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Haptic object perception: spatial dimensionality and relation to vision.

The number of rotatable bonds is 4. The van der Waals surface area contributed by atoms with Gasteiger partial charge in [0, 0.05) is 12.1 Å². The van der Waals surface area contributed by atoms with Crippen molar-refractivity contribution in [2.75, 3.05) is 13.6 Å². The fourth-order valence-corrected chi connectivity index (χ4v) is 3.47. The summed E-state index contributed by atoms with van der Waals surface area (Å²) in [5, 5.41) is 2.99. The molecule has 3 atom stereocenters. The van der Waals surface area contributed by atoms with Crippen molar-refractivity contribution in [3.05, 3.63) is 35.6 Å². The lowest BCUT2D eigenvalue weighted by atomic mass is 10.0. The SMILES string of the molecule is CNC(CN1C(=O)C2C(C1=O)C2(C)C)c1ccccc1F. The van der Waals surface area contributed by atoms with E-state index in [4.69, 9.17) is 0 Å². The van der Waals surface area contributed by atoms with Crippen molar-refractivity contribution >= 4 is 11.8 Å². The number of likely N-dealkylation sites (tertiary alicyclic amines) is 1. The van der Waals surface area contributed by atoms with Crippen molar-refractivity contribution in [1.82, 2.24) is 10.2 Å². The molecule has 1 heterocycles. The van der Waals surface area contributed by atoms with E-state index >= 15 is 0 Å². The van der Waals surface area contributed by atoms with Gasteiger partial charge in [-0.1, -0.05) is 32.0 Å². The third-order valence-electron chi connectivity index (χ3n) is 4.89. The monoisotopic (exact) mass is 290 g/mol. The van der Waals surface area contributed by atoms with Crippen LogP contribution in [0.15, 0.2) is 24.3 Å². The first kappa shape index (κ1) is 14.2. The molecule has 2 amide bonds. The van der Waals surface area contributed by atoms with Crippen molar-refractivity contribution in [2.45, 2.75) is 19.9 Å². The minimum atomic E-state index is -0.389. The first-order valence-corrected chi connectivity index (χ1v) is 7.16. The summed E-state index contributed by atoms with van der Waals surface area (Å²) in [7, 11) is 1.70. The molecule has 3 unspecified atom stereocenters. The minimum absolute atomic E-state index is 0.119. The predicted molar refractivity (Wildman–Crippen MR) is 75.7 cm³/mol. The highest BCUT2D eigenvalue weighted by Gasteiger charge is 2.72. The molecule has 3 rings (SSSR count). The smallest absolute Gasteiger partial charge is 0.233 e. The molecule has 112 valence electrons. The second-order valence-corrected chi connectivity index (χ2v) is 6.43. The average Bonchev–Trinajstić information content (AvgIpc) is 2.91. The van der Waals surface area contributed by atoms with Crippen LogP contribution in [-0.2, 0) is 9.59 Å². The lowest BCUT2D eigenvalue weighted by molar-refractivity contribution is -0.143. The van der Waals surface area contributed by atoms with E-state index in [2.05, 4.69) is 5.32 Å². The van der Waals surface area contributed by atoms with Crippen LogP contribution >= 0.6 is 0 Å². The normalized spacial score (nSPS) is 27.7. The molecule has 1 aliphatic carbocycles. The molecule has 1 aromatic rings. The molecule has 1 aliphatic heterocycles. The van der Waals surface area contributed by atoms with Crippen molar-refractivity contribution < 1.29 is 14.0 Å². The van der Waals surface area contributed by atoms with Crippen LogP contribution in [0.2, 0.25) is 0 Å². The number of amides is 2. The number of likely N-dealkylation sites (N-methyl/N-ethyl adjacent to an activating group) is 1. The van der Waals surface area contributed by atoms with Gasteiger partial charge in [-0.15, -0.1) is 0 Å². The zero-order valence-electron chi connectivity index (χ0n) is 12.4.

Enabled by the remarkable dexterity of the human hand, specialized haptic exploration is a hallmark of object perception by touch. Haptic exploration normally takes place in a spatial world that is three-dimensional; nevertheless, stimuli of reduced spatial dimensionality are also used to display spatial information. This paper examines the consequences of full (three-dimensional) versus reduced (two-dimensional) spatial dimensionality for object processing by touch, particularly in comparison with vision. We begin with perceptual recognition of common human-made artefacts, then extend our discussion of spatial dimensionality in touch and vision to include faces, drawing from research on haptic recognition of facial identity and emotional expressions. Faces have often been characterized as constituting a specialized input for human perception. We find that contrary to vision, haptic processing of common objects is impaired by reduced spatial dimensionality, whereas haptic face processing is not. We interpret these results in terms of fundamental differences in object perception across the modalities, particularly the special role of manual exploration in extracting a three-dimensional structure.